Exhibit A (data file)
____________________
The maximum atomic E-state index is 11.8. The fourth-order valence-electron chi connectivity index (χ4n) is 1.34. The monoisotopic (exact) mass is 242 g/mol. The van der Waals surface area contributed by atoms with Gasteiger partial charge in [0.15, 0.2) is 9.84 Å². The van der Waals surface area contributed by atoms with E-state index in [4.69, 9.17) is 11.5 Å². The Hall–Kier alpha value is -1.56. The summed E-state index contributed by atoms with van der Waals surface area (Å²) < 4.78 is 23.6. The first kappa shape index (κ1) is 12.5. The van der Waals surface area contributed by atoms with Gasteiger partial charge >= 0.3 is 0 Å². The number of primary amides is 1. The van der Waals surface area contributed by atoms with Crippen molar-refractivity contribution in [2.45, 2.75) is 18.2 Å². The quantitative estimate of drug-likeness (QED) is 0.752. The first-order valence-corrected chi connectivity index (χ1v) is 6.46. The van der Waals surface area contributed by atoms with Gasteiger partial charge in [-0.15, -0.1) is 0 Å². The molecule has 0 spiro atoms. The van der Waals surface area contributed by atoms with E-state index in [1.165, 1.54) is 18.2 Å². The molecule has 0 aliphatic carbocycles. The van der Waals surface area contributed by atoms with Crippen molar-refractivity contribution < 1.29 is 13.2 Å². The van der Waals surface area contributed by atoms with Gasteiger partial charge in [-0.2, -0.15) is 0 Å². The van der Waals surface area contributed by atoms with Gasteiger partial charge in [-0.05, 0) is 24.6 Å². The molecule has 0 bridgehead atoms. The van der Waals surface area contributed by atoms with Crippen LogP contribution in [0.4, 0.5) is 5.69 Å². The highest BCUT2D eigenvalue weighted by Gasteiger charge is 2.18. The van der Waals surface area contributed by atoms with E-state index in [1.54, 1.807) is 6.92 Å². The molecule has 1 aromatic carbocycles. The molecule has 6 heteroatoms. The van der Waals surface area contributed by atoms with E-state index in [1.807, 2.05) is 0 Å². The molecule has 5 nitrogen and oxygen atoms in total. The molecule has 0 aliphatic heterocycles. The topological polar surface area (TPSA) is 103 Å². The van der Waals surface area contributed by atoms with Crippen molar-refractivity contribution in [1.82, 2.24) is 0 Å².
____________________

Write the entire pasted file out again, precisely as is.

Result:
The maximum atomic E-state index is 11.8. The fourth-order valence-electron chi connectivity index (χ4n) is 1.34. The monoisotopic (exact) mass is 242 g/mol. The van der Waals surface area contributed by atoms with Gasteiger partial charge in [0.15, 0.2) is 9.84 Å². The van der Waals surface area contributed by atoms with E-state index in [4.69, 9.17) is 11.5 Å². The Hall–Kier alpha value is -1.56. The summed E-state index contributed by atoms with van der Waals surface area (Å²) < 4.78 is 23.6. The first kappa shape index (κ1) is 12.5. The van der Waals surface area contributed by atoms with Gasteiger partial charge >= 0.3 is 0 Å². The number of primary amides is 1. The van der Waals surface area contributed by atoms with Crippen molar-refractivity contribution in [2.45, 2.75) is 18.2 Å². The quantitative estimate of drug-likeness (QED) is 0.752. The first-order valence-corrected chi connectivity index (χ1v) is 6.46. The van der Waals surface area contributed by atoms with Gasteiger partial charge in [-0.15, -0.1) is 0 Å². The molecule has 0 spiro atoms. The van der Waals surface area contributed by atoms with E-state index in [1.165, 1.54) is 18.2 Å². The molecule has 0 aliphatic carbocycles. The van der Waals surface area contributed by atoms with Crippen molar-refractivity contribution < 1.29 is 13.2 Å². The van der Waals surface area contributed by atoms with Gasteiger partial charge in [-0.2, -0.15) is 0 Å². The van der Waals surface area contributed by atoms with Gasteiger partial charge in [-0.05, 0) is 24.6 Å². The molecule has 0 bridgehead atoms. The van der Waals surface area contributed by atoms with Crippen LogP contribution in [0.4, 0.5) is 5.69 Å². The highest BCUT2D eigenvalue weighted by Gasteiger charge is 2.18. The van der Waals surface area contributed by atoms with E-state index in [1.54, 1.807) is 6.92 Å². The molecule has 1 aromatic carbocycles. The molecule has 6 heteroatoms. The van der Waals surface area contributed by atoms with E-state index in [1.807, 2.05) is 0 Å². The molecule has 5 nitrogen and oxygen atoms in total. The molecule has 0 aliphatic heterocycles. The topological polar surface area (TPSA) is 103 Å². The van der Waals surface area contributed by atoms with Crippen molar-refractivity contribution in [1.82, 2.24) is 0 Å².